MFT Degrees, Schools, and Careers in Michigan
Michigan boasts more than 100 degree-granting public and private institutions across the state. However, for those specifically interested in pursuing a career as an MFT in their graduate studies, it is important to note that only one university currently holds status as an accredited program: The Couple and Family Therapy (CFT) doctoral program at Michigan State University (MSU). This is legitimately troublesome for students looking into marriage and family therapy education options in Michigan because it means that the state doesn’t have a single accredited Master’s degree program in marriage and family therapy.
The reason this is an issue is because Michigan, like every other state in the country, has strict requirements on who can apply for licensure as a marriage and family therapist. According to the Michigan Bureau of Professional Licensing, applicants for MFT licensure must either “graduate from an educational program accredited by the Commission on Accreditation for Marriage and Family Therapy” or earn a graduate degree that included at least nine courses specifically related to MFT and includes an 8-month supervised practicum experience with direct client contact.
Generally, programs that meet those qualifications will be clinical counseling programs and to be clear, Michigan does have a fair number of accredited clinical counseling programs. According to the Council for Accreditation of Counseling & Related Educational Programs (CACREP), there are three other schools in the state that offer accredited graduate degrees in Clinical Mental Health Counseling and a few other accredited programs that offer similar counseling degree programs as well. As someone interested in marriage and family therapy in particular, it is important to first ensure that these other programs will meet the state requirements for licensure and ultimately only MSU’s program is accredited by the COAMFTE.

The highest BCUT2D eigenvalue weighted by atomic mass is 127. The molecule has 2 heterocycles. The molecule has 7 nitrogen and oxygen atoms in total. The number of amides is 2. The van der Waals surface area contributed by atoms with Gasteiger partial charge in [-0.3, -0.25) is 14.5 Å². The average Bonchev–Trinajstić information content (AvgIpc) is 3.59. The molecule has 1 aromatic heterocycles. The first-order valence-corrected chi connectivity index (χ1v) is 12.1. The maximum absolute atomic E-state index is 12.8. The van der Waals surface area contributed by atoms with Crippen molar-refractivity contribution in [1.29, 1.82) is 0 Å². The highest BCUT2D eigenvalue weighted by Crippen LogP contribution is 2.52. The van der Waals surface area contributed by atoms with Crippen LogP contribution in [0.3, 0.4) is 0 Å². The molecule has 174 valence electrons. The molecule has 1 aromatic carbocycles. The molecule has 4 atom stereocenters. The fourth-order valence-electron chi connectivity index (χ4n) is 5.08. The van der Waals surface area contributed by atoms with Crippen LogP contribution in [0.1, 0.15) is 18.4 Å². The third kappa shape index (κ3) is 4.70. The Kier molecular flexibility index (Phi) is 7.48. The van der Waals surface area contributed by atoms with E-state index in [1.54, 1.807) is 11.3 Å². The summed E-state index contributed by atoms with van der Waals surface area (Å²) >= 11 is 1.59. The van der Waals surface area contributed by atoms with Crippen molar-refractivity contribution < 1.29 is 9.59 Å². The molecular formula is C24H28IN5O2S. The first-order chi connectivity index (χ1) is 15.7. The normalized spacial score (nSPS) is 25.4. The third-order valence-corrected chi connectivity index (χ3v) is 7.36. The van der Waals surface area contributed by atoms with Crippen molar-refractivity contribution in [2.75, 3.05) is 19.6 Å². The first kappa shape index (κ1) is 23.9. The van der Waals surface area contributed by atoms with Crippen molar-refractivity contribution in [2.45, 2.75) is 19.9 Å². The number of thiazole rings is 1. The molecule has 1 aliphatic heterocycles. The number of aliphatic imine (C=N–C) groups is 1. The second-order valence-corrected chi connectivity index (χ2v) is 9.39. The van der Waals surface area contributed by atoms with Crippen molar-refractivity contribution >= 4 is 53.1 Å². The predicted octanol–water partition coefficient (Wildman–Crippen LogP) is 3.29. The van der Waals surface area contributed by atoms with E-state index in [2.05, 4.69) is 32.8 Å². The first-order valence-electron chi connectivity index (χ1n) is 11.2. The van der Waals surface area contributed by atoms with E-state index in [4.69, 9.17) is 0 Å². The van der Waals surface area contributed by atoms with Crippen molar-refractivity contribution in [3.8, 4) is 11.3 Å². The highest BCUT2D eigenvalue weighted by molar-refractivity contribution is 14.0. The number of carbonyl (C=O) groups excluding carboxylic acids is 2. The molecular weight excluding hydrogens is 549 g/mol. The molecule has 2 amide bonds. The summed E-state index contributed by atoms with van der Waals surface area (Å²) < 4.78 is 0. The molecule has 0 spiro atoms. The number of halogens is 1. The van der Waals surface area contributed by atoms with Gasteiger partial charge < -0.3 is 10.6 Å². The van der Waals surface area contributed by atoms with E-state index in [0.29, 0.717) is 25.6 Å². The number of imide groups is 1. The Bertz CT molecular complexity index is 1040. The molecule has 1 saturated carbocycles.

MFT Degree Programs in Michigan
Michigan State University has a well-known reputation for excellence in both research and clinical training. The CFT program’s design is consistent with this reputation and offers their students a number of opportunities that prepare them well for careers in a variety of settings. Each student’s doctoral degree will be awarded in Human Development and Family Studies, with a specialization in Couples and Family Therapy. If students wish to practice at MFTs, they must complete the certificate program in CFT. Overall, the doctoral program operates using a scientist-practitioner model, which places emphasis on providing students with skills in conducting and critiquing research that has clear clinical implications. Because this program is a doctoral program, students typically spend between 4-6 years in the program. However, the specific amount of time that the degree takes can be variable; for example, if a student enters with a Master’s degree from another university, the length of the program can be shortened.
Importantly, your experiences within this time-frame can be tailored to meet your goals as an MFT. The MSU program is unique in the sense that it places a large emphasis on research and challenges students to engage with research relevant to their clinical work as an MFT. Students choose an individual advisor that supervises their progress throughout the program, and provides training and guidance in the design, completion, and publication of scholarly work. At a minimum, the program requires at least 1,000 hours of direct client contact (face-to-face), 500 of which will be treatment provided to couples and families.
This minimum requirement ensures that all students will meet the minimum requirements of the American Association for Marriage and Family Therapy (AAMFT). The majority of this clinical work is provided through the MSU Couple and Family Clinic, during which time students gain experience in psychotherapy, community outreach, and clinical assessment. Students will also gain external clinical experiences, as well as complete a 9-month internship at the culmination of their time in the program. In addition to clinical work, students are required to take a number of courses; those opting to receive the certificate in CFT must also take three additional online courses. In addition to their time as students, the MSU CFT program encourages training in teaching, as students have the opportunity to gain experience in university-level instruction. More details on program requirements are available on the program’s website.